Do not drive or use any machines or tools until you know how Valium affects you.

Valium may cause drowsiness or dizziness in some people and therefore may affect alertness. Make sure you know how you react to Valium before your drive a car or operate machinery or do anything else that could be dangerous if you are drowsy, dizzy or not alert.

Drinking alcohol

Tell your doctor if you drink alcohol.

Alcohol may increase the effects of Valium. Your doctor may suggest that you avoid alcohol or reduce the amount of alcohol you drink while you are taking Valium.

Looking after your medicine

  • Keep your tablets in the original packaging until it is time to take them.

Follow the instructions in the carton on how to take care of your medicine properly.

Store it in a cool dry place where the temperature stays below 30°C, away from moisture, heat or sunlight; for example, do not store it:

  • in the bathroom or near a sink, or
  • in the car or on window sills.

Keep it where young children cannot reach it.

Getting rid of any unwanted medicine

If you no longer need to use this medicine or it is out of date, take it to any pharmacy for safe disposal.

Do not use this medicine after the expiry date.

6. Are there any side effects?

All medicines can have side effects. If you do experience any side effects, most of them are minor and temporary. However, some side effects may need medical attention.

See the information below and, if you need to, ask your doctor or pharmacist if you have any further questions about side effects.

Less serious side effects

Less serious side effects What to do
Neurological or brain‐related:

  • drowsiness, tiredness
  • dizziness, unsteadiness
  • loss of memory, inattentiveness, confusion, lack of concentration
  • headache, hangover feeling in the morning
  • slurred speech
  • unpleasant dreams
Speak to your doctor if you have any of these less serious side effects and they worry you.

Serious side effects

Serious side effects What to do
Neurological or brain‐related:

  • sudden anxiety or excitation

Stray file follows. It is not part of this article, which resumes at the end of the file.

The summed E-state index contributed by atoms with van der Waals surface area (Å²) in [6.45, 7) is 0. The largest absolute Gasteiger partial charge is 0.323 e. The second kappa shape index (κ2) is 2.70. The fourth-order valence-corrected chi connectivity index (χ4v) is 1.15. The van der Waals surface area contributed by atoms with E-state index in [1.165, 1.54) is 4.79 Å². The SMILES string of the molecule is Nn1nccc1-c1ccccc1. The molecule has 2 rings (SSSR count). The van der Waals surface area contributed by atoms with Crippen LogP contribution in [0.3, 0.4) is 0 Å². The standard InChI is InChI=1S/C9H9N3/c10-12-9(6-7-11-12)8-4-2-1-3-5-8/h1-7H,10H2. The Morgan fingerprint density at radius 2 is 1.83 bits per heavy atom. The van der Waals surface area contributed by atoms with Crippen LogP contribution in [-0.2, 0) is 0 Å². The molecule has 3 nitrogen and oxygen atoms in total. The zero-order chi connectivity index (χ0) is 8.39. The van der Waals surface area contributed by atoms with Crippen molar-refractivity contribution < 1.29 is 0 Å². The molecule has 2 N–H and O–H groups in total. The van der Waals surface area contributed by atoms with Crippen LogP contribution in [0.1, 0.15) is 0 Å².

• restlessness, agitation, irritability, anger, abnormal behaviour
  • hallucinations or delusions
  • severe sleep disturbances

Respiratory or breathing‐related:

  • Difficulties in breathing or choking or coughing
Call your doctor straight away, or go straight to the Emergency Department at your nearest hospital if you notice any of these serious side effects.

Tell your doctor or pharmacist if you notice anything else that may be making you feel unwell.

Other side effects not listed here may occur in some people.

Reporting side effects

After you have received medical advice for any side effects you experience, you can report side effects to the Therapeutic Goods Administration online at By reporting side effects, you can help provide more information on the safety of this medicine.

Always make sure you speak to your doctor or pharmacist before you decide to stop taking any of your medicines.

7. Product details

This medicine is only available with a doctor’s prescription.

What Valium contains

Active ingredient
(main ingredient)
Other ingredients
(inactive ingredients)
lactose monohydrate
maize starch
magnesium stearate (470)
iron oxide yellow CI 77492 (172)
Potential allergens None.
Valium tablets are gluten‐free.

Do not take this medicine if you are allergic to any of these ingredients.

What Valium looks like

Valium tablets are round, yellow with a score break and V 5 on one side (Aust R 48566).

Valium comes in a pack of 50 tablets.

Who distributes Valium

Clinect Pty Ltd
120‐132 Atlantic Drive
Keysborough VIC 3173, Australia
Free Call Australia: 1800 889 005

This leaflet was prepared in February 2022.